Like Leon Redbone or a more sartorially-oriented Randy Newman, Logan Metz lives through his instruments to tell a narrative rather than relying on the traditional format of a long play record. On The Last Remaining Payphone in L.A. Metz shares a cynical look back at his stint as an Angelino through championing virtue, condemning vice and all the while inhabiting a cacophony of vintage sounds. Metz is just as quickly one of the gang as he is one of the gang’s grandfathers, yet that hardly separates him from connecting with the sardonic youth scene.
The majority of Metz’ latest batch of songs sound as though lifted straight out of the Great American Songbook and filtered through an novelty player piano in some Southern California boardwalk. They emulate an era of near-perfection, while reflecting the tarnished admiration for a bygone era by a city that was still figuring out how to draw up its streets as Tin Pan Alley thrived. It’s either an alarming realization of how little the titular city has come or an intriguing jibe at the nicety of the statehood for no apparent reason, but on Payphone Metz pulls the curtains off the Steinway and tells it all.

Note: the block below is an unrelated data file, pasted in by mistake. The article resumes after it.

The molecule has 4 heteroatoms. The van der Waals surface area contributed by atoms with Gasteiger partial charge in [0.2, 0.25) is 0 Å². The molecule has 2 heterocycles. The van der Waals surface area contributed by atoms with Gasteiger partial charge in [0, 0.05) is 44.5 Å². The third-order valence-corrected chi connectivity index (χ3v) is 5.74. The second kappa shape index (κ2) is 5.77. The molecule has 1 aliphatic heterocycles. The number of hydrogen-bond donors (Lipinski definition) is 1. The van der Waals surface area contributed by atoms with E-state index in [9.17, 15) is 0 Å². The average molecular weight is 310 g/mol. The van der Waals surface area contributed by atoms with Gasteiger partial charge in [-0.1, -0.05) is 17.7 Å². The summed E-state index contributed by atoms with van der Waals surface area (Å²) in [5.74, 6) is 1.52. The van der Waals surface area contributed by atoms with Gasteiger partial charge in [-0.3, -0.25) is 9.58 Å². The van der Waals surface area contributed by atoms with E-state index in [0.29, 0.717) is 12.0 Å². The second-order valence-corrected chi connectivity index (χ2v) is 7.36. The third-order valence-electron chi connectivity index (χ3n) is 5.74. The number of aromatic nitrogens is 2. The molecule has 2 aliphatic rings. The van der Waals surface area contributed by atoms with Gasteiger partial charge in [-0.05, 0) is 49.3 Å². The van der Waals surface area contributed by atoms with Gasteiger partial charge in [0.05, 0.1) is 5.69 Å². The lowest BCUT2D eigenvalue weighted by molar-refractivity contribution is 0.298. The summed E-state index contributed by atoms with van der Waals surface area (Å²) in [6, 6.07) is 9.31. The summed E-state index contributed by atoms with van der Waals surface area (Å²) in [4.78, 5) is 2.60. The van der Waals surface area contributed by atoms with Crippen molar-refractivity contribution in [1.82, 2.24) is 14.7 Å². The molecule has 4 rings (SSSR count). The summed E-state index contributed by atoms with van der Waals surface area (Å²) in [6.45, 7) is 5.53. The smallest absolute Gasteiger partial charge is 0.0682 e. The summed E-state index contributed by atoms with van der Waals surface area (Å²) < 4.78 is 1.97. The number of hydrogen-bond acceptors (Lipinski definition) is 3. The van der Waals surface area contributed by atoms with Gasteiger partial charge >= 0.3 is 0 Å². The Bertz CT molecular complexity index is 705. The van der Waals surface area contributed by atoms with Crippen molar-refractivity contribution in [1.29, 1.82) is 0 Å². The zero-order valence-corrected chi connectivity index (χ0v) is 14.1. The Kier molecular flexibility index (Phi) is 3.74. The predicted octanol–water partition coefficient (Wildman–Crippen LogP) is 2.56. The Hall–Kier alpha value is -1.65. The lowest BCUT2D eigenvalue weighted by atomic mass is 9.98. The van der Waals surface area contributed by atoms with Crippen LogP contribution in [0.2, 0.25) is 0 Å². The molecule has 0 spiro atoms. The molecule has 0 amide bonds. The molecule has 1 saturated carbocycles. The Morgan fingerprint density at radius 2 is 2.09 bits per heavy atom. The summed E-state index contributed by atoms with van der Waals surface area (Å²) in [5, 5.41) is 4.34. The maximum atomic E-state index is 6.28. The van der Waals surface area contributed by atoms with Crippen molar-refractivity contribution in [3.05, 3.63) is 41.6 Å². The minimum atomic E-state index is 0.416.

Metz must be an enthralling live act, as the only foible of Payphone finds the record becoming entirely sleepier as the tracks wind down. As “An Evening At The Cove” looses steam from a raucous five tracks preceding it, there’s little catch up being played. Perhaps a slight re-sequencing could’ve set Payphone into a position of real Americana buzz – though there’s a sneaking suspicion it will generate some fun regardless.